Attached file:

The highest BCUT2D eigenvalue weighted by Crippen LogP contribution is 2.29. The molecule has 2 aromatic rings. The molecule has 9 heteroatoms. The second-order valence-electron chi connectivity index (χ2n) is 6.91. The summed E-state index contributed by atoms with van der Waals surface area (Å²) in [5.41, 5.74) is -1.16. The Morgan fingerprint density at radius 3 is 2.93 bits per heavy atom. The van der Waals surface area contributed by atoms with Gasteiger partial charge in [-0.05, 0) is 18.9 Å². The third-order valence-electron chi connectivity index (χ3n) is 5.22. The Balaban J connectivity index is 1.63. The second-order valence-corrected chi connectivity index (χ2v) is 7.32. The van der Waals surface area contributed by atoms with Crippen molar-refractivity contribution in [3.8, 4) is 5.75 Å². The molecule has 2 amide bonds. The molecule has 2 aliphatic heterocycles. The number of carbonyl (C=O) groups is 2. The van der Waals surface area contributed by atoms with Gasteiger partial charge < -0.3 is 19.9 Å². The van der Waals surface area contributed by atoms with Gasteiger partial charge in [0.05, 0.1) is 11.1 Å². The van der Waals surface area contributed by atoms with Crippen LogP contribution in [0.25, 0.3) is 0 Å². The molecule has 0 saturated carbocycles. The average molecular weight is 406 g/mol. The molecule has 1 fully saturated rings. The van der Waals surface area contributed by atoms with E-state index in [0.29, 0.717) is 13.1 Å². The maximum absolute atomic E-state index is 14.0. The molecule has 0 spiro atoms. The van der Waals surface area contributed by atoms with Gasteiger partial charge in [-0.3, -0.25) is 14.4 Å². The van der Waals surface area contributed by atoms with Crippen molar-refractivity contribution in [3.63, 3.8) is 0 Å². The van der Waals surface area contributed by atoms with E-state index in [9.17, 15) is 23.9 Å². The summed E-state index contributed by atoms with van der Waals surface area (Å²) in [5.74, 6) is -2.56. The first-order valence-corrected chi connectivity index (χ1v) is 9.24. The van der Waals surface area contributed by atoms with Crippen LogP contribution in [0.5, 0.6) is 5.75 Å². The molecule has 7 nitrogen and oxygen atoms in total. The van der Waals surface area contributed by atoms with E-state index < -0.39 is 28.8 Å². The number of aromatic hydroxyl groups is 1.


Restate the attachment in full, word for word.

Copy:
The highest BCUT2D eigenvalue weighted by Crippen LogP contribution is 2.29. The molecule has 2 aromatic rings. The molecule has 9 heteroatoms. The second-order valence-electron chi connectivity index (χ2n) is 6.91. The summed E-state index contributed by atoms with van der Waals surface area (Å²) in [5.41, 5.74) is -1.16. The Morgan fingerprint density at radius 3 is 2.93 bits per heavy atom. The van der Waals surface area contributed by atoms with Gasteiger partial charge in [-0.05, 0) is 18.9 Å². The third-order valence-electron chi connectivity index (χ3n) is 5.22. The Balaban J connectivity index is 1.63. The second-order valence-corrected chi connectivity index (χ2v) is 7.32. The van der Waals surface area contributed by atoms with Crippen molar-refractivity contribution in [3.8, 4) is 5.75 Å². The molecule has 2 amide bonds. The molecule has 2 aliphatic heterocycles. The number of carbonyl (C=O) groups is 2. The van der Waals surface area contributed by atoms with Gasteiger partial charge < -0.3 is 19.9 Å². The van der Waals surface area contributed by atoms with Gasteiger partial charge in [0.05, 0.1) is 11.1 Å². The van der Waals surface area contributed by atoms with Crippen LogP contribution in [0.25, 0.3) is 0 Å². The molecule has 0 saturated carbocycles. The average molecular weight is 406 g/mol. The molecule has 1 fully saturated rings. The van der Waals surface area contributed by atoms with E-state index in [0.29, 0.717) is 13.1 Å². The maximum absolute atomic E-state index is 14.0. The molecule has 0 spiro atoms. The van der Waals surface area contributed by atoms with Gasteiger partial charge in [-0.3, -0.25) is 14.4 Å². The van der Waals surface area contributed by atoms with Crippen molar-refractivity contribution in [3.63, 3.8) is 0 Å². The van der Waals surface area contributed by atoms with E-state index in [9.17, 15) is 23.9 Å². The summed E-state index contributed by atoms with van der Waals surface area (Å²) in [5.74, 6) is -2.56. The first-order valence-corrected chi connectivity index (χ1v) is 9.24. The van der Waals surface area contributed by atoms with Crippen LogP contribution in [0.5, 0.6) is 5.75 Å². The molecule has 7 nitrogen and oxygen atoms in total. The van der Waals surface area contributed by atoms with E-state index < -0.39 is 28.8 Å². The number of aromatic hydroxyl groups is 1.